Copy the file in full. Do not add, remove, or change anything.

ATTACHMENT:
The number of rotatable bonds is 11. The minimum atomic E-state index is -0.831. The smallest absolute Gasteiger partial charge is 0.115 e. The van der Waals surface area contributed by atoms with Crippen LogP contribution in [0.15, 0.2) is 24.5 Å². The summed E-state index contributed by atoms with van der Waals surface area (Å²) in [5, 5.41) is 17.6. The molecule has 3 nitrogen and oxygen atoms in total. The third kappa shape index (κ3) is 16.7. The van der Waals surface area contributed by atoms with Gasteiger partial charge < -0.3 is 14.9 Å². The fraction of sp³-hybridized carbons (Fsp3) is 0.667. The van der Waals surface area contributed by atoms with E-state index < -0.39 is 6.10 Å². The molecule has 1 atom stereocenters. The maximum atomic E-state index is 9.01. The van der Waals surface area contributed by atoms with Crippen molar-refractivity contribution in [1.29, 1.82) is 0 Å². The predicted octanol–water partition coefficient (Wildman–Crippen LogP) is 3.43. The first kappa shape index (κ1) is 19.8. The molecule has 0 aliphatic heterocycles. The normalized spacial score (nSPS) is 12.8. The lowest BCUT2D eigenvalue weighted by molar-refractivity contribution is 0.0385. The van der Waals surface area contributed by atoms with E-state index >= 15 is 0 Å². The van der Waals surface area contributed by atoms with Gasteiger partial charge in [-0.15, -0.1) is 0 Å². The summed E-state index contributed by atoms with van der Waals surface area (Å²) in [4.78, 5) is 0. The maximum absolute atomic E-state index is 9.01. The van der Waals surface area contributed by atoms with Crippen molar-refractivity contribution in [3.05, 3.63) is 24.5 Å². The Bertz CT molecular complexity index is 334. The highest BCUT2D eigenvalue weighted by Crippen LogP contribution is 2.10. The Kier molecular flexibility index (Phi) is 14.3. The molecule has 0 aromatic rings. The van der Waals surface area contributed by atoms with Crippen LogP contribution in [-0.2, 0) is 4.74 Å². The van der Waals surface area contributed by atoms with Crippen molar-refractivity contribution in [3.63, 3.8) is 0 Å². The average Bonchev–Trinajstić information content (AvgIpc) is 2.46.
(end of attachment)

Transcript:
The number of rotatable bonds is 11. The minimum atomic E-state index is -0.831. The smallest absolute Gasteiger partial charge is 0.115 e. The van der Waals surface area contributed by atoms with Crippen LogP contribution in [0.15, 0.2) is 24.5 Å². The summed E-state index contributed by atoms with van der Waals surface area (Å²) in [5, 5.41) is 17.6. The molecule has 3 nitrogen and oxygen atoms in total. The third kappa shape index (κ3) is 16.7. The van der Waals surface area contributed by atoms with Gasteiger partial charge < -0.3 is 14.9 Å². The fraction of sp³-hybridized carbons (Fsp3) is 0.667. The van der Waals surface area contributed by atoms with E-state index < -0.39 is 6.10 Å². The molecule has 1 atom stereocenters. The maximum atomic E-state index is 9.01. The van der Waals surface area contributed by atoms with Crippen molar-refractivity contribution in [1.29, 1.82) is 0 Å². The predicted octanol–water partition coefficient (Wildman–Crippen LogP) is 3.43. The first kappa shape index (κ1) is 19.8. The molecule has 0 aliphatic heterocycles. The normalized spacial score (nSPS) is 12.8. The lowest BCUT2D eigenvalue weighted by molar-refractivity contribution is 0.0385. The van der Waals surface area contributed by atoms with E-state index >= 15 is 0 Å². The van der Waals surface area contributed by atoms with Gasteiger partial charge in [-0.15, -0.1) is 0 Å². The summed E-state index contributed by atoms with van der Waals surface area (Å²) in [4.78, 5) is 0. The maximum absolute atomic E-state index is 9.01. The van der Waals surface area contributed by atoms with Crippen molar-refractivity contribution in [3.05, 3.63) is 24.5 Å². The Bertz CT molecular complexity index is 334. The highest BCUT2D eigenvalue weighted by Crippen LogP contribution is 2.10. The Kier molecular flexibility index (Phi) is 14.3. The molecule has 0 aromatic rings. The van der Waals surface area contributed by atoms with Crippen LogP contribution in [-0.2, 0) is 4.74 Å². The van der Waals surface area contributed by atoms with Crippen molar-refractivity contribution in [3.63, 3.8) is 0 Å². The average Bonchev–Trinajstić information content (AvgIpc) is 2.46.